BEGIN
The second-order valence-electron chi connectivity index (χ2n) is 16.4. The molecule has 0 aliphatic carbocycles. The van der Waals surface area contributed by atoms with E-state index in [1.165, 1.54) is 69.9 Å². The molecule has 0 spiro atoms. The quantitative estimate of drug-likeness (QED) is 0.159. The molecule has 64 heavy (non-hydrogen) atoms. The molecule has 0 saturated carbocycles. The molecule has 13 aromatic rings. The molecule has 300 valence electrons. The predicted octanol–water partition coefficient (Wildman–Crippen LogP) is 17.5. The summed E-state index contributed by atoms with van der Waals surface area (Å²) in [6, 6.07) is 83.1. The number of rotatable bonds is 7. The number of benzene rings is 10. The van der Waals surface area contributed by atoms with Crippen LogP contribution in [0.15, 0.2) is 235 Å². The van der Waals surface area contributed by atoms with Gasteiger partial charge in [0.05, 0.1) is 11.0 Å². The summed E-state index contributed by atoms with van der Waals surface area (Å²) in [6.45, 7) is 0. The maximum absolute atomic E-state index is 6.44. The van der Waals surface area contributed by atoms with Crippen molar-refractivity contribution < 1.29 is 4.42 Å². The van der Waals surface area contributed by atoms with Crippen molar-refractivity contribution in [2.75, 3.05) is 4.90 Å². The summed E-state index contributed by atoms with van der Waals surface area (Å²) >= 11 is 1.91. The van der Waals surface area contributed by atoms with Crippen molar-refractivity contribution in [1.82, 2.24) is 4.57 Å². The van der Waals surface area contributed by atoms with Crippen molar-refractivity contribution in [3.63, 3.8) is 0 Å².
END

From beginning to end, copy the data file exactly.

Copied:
The second-order valence-electron chi connectivity index (χ2n) is 16.4. The molecule has 0 aliphatic carbocycles. The van der Waals surface area contributed by atoms with E-state index in [1.165, 1.54) is 69.9 Å². The molecule has 0 spiro atoms. The quantitative estimate of drug-likeness (QED) is 0.159. The molecule has 64 heavy (non-hydrogen) atoms. The molecule has 0 saturated carbocycles. The molecule has 13 aromatic rings. The molecule has 300 valence electrons. The predicted octanol–water partition coefficient (Wildman–Crippen LogP) is 17.5. The summed E-state index contributed by atoms with van der Waals surface area (Å²) in [6, 6.07) is 83.1. The number of rotatable bonds is 7. The number of benzene rings is 10. The van der Waals surface area contributed by atoms with Crippen LogP contribution in [0.15, 0.2) is 235 Å². The van der Waals surface area contributed by atoms with Gasteiger partial charge in [0.05, 0.1) is 11.0 Å². The summed E-state index contributed by atoms with van der Waals surface area (Å²) in [6.45, 7) is 0. The maximum absolute atomic E-state index is 6.44. The van der Waals surface area contributed by atoms with Crippen molar-refractivity contribution < 1.29 is 4.42 Å². The van der Waals surface area contributed by atoms with Crippen molar-refractivity contribution in [2.75, 3.05) is 4.90 Å². The summed E-state index contributed by atoms with van der Waals surface area (Å²) >= 11 is 1.91. The van der Waals surface area contributed by atoms with Crippen molar-refractivity contribution in [1.82, 2.24) is 4.57 Å². The van der Waals surface area contributed by atoms with Crippen molar-refractivity contribution in [3.63, 3.8) is 0 Å².